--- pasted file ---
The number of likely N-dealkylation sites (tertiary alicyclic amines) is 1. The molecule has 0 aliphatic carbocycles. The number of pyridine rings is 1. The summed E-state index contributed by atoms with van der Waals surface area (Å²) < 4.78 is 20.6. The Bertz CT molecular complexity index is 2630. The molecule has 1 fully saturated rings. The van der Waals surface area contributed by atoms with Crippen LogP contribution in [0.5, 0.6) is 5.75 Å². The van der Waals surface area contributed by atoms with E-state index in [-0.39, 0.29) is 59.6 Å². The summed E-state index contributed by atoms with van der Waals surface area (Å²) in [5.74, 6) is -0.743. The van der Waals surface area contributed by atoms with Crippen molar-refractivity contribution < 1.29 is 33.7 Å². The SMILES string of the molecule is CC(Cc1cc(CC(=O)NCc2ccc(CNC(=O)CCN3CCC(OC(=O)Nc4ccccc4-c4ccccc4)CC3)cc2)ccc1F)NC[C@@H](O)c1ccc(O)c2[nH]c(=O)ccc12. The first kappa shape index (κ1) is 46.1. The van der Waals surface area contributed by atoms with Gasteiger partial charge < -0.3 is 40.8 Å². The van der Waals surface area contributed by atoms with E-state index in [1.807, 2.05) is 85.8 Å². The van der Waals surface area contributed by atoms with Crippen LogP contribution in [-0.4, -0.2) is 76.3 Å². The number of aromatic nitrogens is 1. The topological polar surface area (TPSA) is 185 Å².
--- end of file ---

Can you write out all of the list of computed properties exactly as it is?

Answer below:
The number of likely N-dealkylation sites (tertiary alicyclic amines) is 1. The molecule has 0 aliphatic carbocycles. The number of pyridine rings is 1. The summed E-state index contributed by atoms with van der Waals surface area (Å²) < 4.78 is 20.6. The Bertz CT molecular complexity index is 2630. The molecule has 1 fully saturated rings. The van der Waals surface area contributed by atoms with Crippen LogP contribution in [0.5, 0.6) is 5.75 Å². The van der Waals surface area contributed by atoms with E-state index in [-0.39, 0.29) is 59.6 Å². The summed E-state index contributed by atoms with van der Waals surface area (Å²) in [5.74, 6) is -0.743. The van der Waals surface area contributed by atoms with Crippen molar-refractivity contribution < 1.29 is 33.7 Å². The SMILES string of the molecule is CC(Cc1cc(CC(=O)NCc2ccc(CNC(=O)CCN3CCC(OC(=O)Nc4ccccc4-c4ccccc4)CC3)cc2)ccc1F)NC[C@@H](O)c1ccc(O)c2[nH]c(=O)ccc12. The first kappa shape index (κ1) is 46.1. The van der Waals surface area contributed by atoms with Gasteiger partial charge < -0.3 is 40.8 Å². The van der Waals surface area contributed by atoms with E-state index in [1.807, 2.05) is 85.8 Å². The van der Waals surface area contributed by atoms with Crippen LogP contribution in [-0.4, -0.2) is 76.3 Å². The number of aromatic nitrogens is 1. The topological polar surface area (TPSA) is 185 Å².